New types of asset classes are hitting the debt-buying market and are now available to be purchased. These new asset classes offer an enticing opportunity for anyone who has been sitting on the sideline waiting for the credit card market to come back.
We have been seeing growth in the debt buying market. For a very long time, the debt buying segment of the OBS space had been getting hit square in the mouth. For example, a regulator had been knocking at the door or a creditor wouldn’t sell debt. We have been noticing the collections market overall is evolving to the point where there has been more interest from different groups. While you would have otherwise asked why would these individuals consider selling their paper, these groups are popping up more and more.
We are seeing increased opportunities in three collections of market segments for debt buyers.
- The first area with a growing opportunity is FINTECH, which includes online consumer lenders who are looking to sell more and more paper. A few years back these lenders didn’t want to discuss recovery strategies or liquidation planning. That has completely shifted and they are talking about it a lot more. And more participants from our industry are attending their trade shows as they contemplate selling more and more of their paper, rather than just placing it as the default rate begins to increase. That is one area getting a lot of attention now as more and more of the mid-sized to larger debt buyers continue to head into that market.
- The second market getting a lot of attention is commercial. Commercial has tended to be vast in terms of all the different vertical markets you can go into. More and more we are seeing opportunities pop up where creditors are considering the sale of different pools of their portfolios. That can mean anything from a pool of commercial advertising accounts to a pool of business-related credit cards that are flowing through a large issuer. Historically, they may have been shielded or weren’t interested in considering the sale of that kind of paper. However, we are starting to see a lot more interest from creditors and debt buyers in purchasing commercial or business-to-business lines of receivables.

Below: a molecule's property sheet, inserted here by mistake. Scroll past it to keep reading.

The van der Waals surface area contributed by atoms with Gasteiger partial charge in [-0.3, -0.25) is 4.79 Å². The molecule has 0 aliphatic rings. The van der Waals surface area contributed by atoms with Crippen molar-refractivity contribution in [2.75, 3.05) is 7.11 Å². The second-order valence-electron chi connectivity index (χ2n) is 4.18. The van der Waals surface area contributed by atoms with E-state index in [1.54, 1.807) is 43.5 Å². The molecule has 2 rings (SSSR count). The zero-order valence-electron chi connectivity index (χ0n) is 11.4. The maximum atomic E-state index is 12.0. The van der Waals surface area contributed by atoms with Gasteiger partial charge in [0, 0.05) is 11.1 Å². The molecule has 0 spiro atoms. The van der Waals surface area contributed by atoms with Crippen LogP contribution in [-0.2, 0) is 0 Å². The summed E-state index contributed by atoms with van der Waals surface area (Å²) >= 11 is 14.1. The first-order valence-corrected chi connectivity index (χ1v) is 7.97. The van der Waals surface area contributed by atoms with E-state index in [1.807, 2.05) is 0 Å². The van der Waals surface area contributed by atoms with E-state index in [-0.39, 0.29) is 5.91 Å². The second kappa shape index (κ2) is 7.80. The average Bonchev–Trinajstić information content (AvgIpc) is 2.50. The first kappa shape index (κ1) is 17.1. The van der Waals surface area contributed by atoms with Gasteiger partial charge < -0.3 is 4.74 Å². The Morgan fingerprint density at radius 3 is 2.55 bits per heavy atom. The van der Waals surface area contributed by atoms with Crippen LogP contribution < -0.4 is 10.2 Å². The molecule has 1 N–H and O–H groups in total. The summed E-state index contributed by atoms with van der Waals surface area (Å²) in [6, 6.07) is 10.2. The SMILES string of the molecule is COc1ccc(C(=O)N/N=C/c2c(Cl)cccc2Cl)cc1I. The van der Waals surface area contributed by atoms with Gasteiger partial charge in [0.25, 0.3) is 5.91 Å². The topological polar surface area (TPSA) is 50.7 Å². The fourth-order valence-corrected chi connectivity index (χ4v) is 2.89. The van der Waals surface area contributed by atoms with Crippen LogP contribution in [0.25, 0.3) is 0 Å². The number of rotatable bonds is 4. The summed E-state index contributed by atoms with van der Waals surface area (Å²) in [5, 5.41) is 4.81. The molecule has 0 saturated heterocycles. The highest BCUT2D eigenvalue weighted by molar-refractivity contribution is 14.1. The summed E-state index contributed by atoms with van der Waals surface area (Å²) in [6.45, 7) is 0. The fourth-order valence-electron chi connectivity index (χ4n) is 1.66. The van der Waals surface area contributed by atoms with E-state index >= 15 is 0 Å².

- The third market is defaulted apartment collections. This market has been underserved for a long time, but we are hearing a lot more about it from different players who wish to focus on it or want to get in on it. These are accounts in which a person goes delinquent on rent. It is a consumer account. Typically this kind of work has been placed with an agency from cradle to grave. They keep it and ultimately warehouse it for the property manager. Now we are starting to see interest from some of the larger property managers in selling this kind of paper, which we have historically not seen before. It is a new market we see opening up, and there are starting to be some early on trades in that area. We are excited to see another market that is slowly beginning to open.
What advice would you give to a debt buyer in taking advantage of these opportunities?
You shouldn’t just jump into a new market. You need the right skill set, the right people, data analytics and cultural alignment for it to all line up together. First, you have to take an internal temperature read on whether you have a competitive advantage, knowledgebase, model or liquidation plan that will make it attractive for a group to sell the paper. Is there something that is going to be different other than you can write them a check on a forward flow or a spot purchase?
If you are looking to get into a new market, begin by thinking about what is different about what you are doing, and what data or experience you have inside your organization that can help accelerate market entry vs. trying to do it and hoping for the best. If you don’t have a plan when trying to get into a new asset class, it typically doesn’t end well.
CAS oversees and executes on M&A engagements, investment opportunities, compliance/regulatory assessments, valuation and expert witness litigation matters for constituents of the Outsourced Business Services (OBS) sector.